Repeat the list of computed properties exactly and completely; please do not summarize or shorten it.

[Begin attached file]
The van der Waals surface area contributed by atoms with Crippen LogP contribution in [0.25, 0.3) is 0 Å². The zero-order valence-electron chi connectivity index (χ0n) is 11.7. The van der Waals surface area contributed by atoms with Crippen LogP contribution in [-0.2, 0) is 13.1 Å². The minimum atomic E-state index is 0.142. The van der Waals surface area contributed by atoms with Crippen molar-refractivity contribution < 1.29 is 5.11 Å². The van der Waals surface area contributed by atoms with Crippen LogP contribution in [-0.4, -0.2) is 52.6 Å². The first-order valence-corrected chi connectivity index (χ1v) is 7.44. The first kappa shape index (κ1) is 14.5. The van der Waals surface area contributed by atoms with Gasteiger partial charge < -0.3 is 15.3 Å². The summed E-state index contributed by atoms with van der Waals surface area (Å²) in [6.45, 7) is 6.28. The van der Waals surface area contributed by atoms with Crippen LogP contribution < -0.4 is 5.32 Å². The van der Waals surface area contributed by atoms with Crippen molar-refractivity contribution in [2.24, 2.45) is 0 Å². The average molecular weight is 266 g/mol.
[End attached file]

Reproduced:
The van der Waals surface area contributed by atoms with Crippen LogP contribution in [0.25, 0.3) is 0 Å². The zero-order valence-electron chi connectivity index (χ0n) is 11.7. The van der Waals surface area contributed by atoms with Crippen LogP contribution in [-0.2, 0) is 13.1 Å². The minimum atomic E-state index is 0.142. The van der Waals surface area contributed by atoms with Crippen molar-refractivity contribution < 1.29 is 5.11 Å². The van der Waals surface area contributed by atoms with Crippen LogP contribution in [-0.4, -0.2) is 52.6 Å². The first-order valence-corrected chi connectivity index (χ1v) is 7.44. The first kappa shape index (κ1) is 14.5. The van der Waals surface area contributed by atoms with Gasteiger partial charge < -0.3 is 15.3 Å². The summed E-state index contributed by atoms with van der Waals surface area (Å²) in [6.45, 7) is 6.28. The van der Waals surface area contributed by atoms with Crippen LogP contribution < -0.4 is 5.32 Å². The van der Waals surface area contributed by atoms with Crippen molar-refractivity contribution in [2.24, 2.45) is 0 Å². The average molecular weight is 266 g/mol.